Chinese to sue Japanese company over forced labor during WWII

08:39, September 07, 2010      

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About 100 World War II forced laborers in China will file a lawsuit next week against Japanese company Mitsubishi Materials Corp to demand both an apology and compensation, their lawyer said Monday.

This will be the latest lawsuit regarding wartime forced Chinese labor, as similar moves filed against Japan over the past two decades have failed.

The forced workers from the eastern province of Shandong will lodge a suit against Mitsubishi Materials Corp and its subsidiaries in China at the Shandong Higher People's Court next week before Sept. 18, said Fu Qiang, head of Shandong Pengfei Law Office.

Sept. 18 this year marks the 79th anniversary of the Japanese invasion of China.

The workers, all aged over 80, will demand Mitsubishi Materials, which they once were forced to work for, apologize and pay each of the workers compensation of 100,000 yuan (14,730 U.S. dollars), Fu told Xinhua.

Around 40,000 Chinese, one-fourth of whom were from Shandong, were forced to work in Japan during World War II. Of them, 7,000 died there.

Mitsubishi Materials Corp forcibly took more than 2,700 Chinese to work at nine mines, Fu said. He added that Mitsubishi Materials contracted two mines to other Japanese companies that also used forced Chinese laborers.

Most of Mitsubishi Materials' Chinese forced laborers were from Weifang, Jinan and Zibo in Shandong, the lawyer said.

Japanese courts have rejected all compensation claims in 15 lawsuits filed over forced Chinese laborers since the 1990s, saying that individual rights of Chinese nationals for war reparations were discarded under the 1972 Japan-China joint statement.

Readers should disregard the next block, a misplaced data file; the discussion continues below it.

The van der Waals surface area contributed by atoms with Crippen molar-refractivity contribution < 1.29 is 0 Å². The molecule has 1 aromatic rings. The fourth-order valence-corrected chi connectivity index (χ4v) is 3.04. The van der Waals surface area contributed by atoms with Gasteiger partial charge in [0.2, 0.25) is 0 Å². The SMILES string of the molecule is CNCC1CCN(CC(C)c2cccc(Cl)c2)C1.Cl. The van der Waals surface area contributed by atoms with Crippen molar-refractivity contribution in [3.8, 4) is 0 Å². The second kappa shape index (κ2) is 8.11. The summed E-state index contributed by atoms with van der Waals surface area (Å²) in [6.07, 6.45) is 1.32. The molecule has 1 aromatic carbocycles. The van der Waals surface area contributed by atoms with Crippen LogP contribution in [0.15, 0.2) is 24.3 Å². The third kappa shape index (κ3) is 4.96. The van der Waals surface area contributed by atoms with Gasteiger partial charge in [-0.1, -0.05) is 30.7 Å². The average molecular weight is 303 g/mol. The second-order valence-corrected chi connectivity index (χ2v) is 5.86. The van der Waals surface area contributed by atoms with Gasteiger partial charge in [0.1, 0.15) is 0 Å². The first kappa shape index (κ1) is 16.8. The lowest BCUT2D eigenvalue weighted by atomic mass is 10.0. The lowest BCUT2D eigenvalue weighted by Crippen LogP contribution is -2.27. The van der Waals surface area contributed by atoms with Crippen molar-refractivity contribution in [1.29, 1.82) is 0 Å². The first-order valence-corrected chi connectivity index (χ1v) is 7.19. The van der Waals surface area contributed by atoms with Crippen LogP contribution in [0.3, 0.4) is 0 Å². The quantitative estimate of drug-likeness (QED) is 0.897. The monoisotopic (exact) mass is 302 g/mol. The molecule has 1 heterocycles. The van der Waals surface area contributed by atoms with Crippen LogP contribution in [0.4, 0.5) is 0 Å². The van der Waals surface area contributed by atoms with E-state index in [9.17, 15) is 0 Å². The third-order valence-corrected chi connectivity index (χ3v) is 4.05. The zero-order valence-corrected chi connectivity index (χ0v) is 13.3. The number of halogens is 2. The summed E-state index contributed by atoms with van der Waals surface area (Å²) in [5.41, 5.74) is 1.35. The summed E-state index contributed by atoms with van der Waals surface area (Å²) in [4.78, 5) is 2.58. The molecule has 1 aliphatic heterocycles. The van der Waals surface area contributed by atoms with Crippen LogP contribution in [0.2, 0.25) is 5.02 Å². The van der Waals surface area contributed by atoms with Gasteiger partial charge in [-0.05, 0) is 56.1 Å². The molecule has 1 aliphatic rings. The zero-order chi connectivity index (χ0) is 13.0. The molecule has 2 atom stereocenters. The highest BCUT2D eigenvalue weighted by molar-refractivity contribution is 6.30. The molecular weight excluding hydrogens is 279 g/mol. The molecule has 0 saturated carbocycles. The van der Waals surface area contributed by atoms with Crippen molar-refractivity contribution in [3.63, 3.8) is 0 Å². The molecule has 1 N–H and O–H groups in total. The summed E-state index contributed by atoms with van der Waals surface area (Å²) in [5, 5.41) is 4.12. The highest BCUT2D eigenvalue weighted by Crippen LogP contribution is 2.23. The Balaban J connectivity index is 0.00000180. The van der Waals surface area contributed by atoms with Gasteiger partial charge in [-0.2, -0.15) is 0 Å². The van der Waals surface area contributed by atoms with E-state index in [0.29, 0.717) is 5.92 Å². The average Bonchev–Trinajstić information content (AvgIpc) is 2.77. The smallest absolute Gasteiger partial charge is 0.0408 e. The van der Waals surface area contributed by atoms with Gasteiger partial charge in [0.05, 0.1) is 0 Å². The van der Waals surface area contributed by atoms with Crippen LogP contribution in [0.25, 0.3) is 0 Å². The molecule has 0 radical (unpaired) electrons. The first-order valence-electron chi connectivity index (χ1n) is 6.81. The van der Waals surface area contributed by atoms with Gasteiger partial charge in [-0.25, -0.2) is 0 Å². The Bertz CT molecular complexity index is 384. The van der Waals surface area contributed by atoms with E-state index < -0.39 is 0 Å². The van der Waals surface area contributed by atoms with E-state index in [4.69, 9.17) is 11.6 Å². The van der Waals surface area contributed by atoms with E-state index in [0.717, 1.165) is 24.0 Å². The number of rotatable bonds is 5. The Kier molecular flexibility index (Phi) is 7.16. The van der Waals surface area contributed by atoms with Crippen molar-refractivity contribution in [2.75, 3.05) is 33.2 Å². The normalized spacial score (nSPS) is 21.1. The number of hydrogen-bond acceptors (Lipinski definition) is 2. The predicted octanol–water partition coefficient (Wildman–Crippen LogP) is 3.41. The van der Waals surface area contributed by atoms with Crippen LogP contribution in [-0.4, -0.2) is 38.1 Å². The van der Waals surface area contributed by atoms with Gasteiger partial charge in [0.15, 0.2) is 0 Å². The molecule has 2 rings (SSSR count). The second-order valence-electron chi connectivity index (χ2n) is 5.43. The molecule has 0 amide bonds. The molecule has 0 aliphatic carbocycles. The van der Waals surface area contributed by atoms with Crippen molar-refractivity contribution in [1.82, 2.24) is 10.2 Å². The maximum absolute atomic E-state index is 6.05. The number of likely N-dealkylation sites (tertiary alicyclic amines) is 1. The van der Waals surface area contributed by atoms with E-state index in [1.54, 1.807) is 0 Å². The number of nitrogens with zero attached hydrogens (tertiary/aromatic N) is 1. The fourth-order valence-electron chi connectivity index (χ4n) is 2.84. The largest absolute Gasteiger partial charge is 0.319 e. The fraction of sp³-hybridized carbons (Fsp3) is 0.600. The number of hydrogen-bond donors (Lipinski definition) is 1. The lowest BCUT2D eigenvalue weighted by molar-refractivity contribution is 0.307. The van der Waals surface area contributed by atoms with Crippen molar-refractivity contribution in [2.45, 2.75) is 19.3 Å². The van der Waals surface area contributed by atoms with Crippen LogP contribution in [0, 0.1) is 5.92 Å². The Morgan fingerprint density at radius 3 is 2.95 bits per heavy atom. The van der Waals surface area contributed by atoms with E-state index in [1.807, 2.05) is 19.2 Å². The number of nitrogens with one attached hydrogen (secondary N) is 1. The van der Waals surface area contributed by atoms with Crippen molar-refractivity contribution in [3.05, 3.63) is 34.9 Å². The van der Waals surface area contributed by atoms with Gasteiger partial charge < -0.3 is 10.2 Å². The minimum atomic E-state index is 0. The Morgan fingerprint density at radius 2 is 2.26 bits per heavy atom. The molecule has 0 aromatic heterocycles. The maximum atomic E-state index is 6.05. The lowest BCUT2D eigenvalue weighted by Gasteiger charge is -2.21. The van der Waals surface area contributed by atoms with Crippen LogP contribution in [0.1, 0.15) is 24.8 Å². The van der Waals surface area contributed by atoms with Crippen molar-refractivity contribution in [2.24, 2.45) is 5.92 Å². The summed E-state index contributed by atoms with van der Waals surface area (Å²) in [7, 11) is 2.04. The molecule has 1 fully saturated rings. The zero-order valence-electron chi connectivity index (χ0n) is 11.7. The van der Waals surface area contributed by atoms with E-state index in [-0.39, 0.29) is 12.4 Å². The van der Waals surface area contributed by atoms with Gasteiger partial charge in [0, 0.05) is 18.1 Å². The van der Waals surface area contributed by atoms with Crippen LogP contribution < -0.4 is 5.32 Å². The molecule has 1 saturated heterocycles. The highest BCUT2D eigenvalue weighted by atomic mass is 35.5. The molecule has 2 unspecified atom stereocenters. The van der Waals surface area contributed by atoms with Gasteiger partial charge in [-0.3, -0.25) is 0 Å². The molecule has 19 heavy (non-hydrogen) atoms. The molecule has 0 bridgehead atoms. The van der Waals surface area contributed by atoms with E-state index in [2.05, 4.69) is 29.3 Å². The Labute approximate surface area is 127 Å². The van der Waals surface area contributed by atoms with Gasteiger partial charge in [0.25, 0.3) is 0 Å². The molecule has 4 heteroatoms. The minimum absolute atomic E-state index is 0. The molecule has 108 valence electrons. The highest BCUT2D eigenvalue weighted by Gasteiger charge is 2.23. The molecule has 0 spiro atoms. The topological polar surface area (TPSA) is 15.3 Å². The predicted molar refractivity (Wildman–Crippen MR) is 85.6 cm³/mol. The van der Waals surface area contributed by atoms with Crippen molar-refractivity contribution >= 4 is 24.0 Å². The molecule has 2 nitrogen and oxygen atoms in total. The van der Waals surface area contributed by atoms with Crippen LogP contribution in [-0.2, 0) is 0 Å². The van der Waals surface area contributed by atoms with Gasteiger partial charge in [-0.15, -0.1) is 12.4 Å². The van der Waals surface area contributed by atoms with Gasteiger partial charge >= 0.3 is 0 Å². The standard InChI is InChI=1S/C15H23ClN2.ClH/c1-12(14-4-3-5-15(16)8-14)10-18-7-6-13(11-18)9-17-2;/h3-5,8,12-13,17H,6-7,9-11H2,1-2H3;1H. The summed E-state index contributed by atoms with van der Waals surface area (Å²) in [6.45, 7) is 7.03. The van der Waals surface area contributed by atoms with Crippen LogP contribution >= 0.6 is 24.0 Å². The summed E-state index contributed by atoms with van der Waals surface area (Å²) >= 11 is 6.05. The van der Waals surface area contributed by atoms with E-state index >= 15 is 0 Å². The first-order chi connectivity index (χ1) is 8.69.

Chinese Foreign Ministry spokesman Qin Gang said last November that Japan's actions to force and enslave Chinese during World War II were serious militaristic crimes as well as a realistic and grave human rights issue that has not yet been properly resolved.

Qin urged the Japanese government to take a responsible attitude toward history and properly handle this issue.

A local court in Tokyo ruled in July 2001 that the Japanese government should pay 20 million Japanese yen (237,500 U.S. dollars) in compensation to siblings of a deceased forced laborer Liu Lianren. But two higher courts later rejected the verdict.

Liu, who lived in Weifang, was taken away to work at a mine in Japan in September 1944. He fled because of maltreatment in June 1945 and lived in mountain caves for 13 years before being found and sent back to China in 1958.

Later, Mitsubishi Materials' acknowledgement that it did use forced Chinese laborers offered some hope that the workers might some day receive compensation, even through reconciliation, said Liu Huanxin, a 67-year-old son of Liu Lianren.

Two Japanese companies have agreed, after reconciliation, to offer 378 million yen (4.5 million U.S. dollars) in compensation payments to forced Chinese workers and their families in April and in October, 2009. "Some Japanese companies have shifted their attitudes to acknowledge history and assume their responsibilities," said Liu Huanxin. " We are seeing some hope that we can reach reconciliation through negotiations."

"Lawsuits are not the only choice," said Fu. "We are also seeking other ways to receive compensation."

"We have many lists of forced laborers. But many have died and the number of witnesses of that part of history are declining."

About 35 Japanese companies used forced Chinese laborers at 135 working sites, according to Liu Huanxin.

"It's our obligatory responsibility to seek justice for Chinese forced laborers," he said. "We' ll try to get a fair result to comfort the dead laborers and also let those still alive to live the rest of their lives in peace and joy."

Source:Xinhua

(Editor:梁军)

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